Review: The View from the Center of the Universe
by Jeff Foust
Monday, October 16, 2006
The View from the Center of the Universe: Discovering Our Extraordinary Place in the Cosmos
by Joel R. Primack and Nancy Ellen Abrams
Riverhead Books, 2006
harcover, 400 pp., illus.
The award of the Nobel Prize in Physics earlier this month to astronomers John Mather and George Smoot for their work confirming the existence of the cosmic microwave background, a key piece of evidence in support of the Big Bang model of the formation of the universe, has doubtless (re)awakened interest among many members of the general public about the Big Bang and cosmology in general. This field, after all, seeks to answer one of the most fundamental questions in human existence: how did the universe come to be? It’s a question that many science books have tried to answer, as best they could given the current state of knowledge about the universe, but none in quite the same way as Joel Primack and Nancy Ellen Abrams attempt to do in The View from the Center of the Universe.
At first glance this book, written by a husband-and-wife team (he’s an astronomer, she’s a lawyer and writer), treads familiar ground. They review how scientific discoveries over the last several hundred years, and in particular the last century, have reshaped our view of the universe, and our place within it. During that time astronomers have displaced us from our long-held perch at the center of the universe to a planet orbiting an ordinary star, one of hundreds of billions in the Milky Way galaxy, which in turn may be one of hundreds of billions of galaxies in the universe. (Not to mention the possible existence of other universes.) It’s hardly the first time someone has tried to humble readers about our place in the universe: as Carl Sagan once said, in a passage included in the book, “In this perspective, how can anyone seriously believe that we are central—physically, much less to the purpose of the universe?”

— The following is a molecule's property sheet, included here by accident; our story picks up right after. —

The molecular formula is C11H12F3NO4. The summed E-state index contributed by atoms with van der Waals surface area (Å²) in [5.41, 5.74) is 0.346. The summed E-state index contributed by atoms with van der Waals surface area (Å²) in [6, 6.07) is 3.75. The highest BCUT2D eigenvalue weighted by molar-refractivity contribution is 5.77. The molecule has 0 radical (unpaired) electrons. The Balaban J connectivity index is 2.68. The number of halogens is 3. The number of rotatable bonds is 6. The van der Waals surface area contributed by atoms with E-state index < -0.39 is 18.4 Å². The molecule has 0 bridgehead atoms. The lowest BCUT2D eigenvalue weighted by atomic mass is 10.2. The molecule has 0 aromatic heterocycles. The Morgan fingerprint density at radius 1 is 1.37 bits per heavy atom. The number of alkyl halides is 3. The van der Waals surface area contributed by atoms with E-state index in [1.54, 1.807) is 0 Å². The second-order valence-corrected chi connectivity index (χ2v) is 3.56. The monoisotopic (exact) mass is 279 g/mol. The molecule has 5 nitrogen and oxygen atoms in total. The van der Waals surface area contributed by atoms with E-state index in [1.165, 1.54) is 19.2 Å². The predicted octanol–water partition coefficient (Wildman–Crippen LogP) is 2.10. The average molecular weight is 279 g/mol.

|The book is a reminder that cosmology is much more than simply determining the age of the universe and the ratio of visible matter to dark matter and dark energy.|
It’s here, though, that The View from the Center of the Universe diverges from other books about cosmology and the universe. Primack and Abrams move from astronomy into fields like history, philosophy, and even social activism in a quest to restore humanity to the center of the universe. This “centrality”, though, exists on a different basis: one of size (humans are roughly midway between the largest and smallest structures in the universe) and of time. It also means, in the view of the authors, of taking the long view and acting accordingly to ensure the future of humanity.
That kind of discussion—as well as related points on topics like sustainable growth and income inequality—might seem out of place in a book about cosmology, and it’s something that might rub some readers the wrong way. The View from the Center of the Universe is, though, a reminder that cosmology is much more than simply determining the age of the universe and the ratio of visible matter to dark matter and dark energy. It is, at its roots, an essential part of humanity’s quest to determine our place in the universe, and something even today not necessarily exclusively in the realm of science.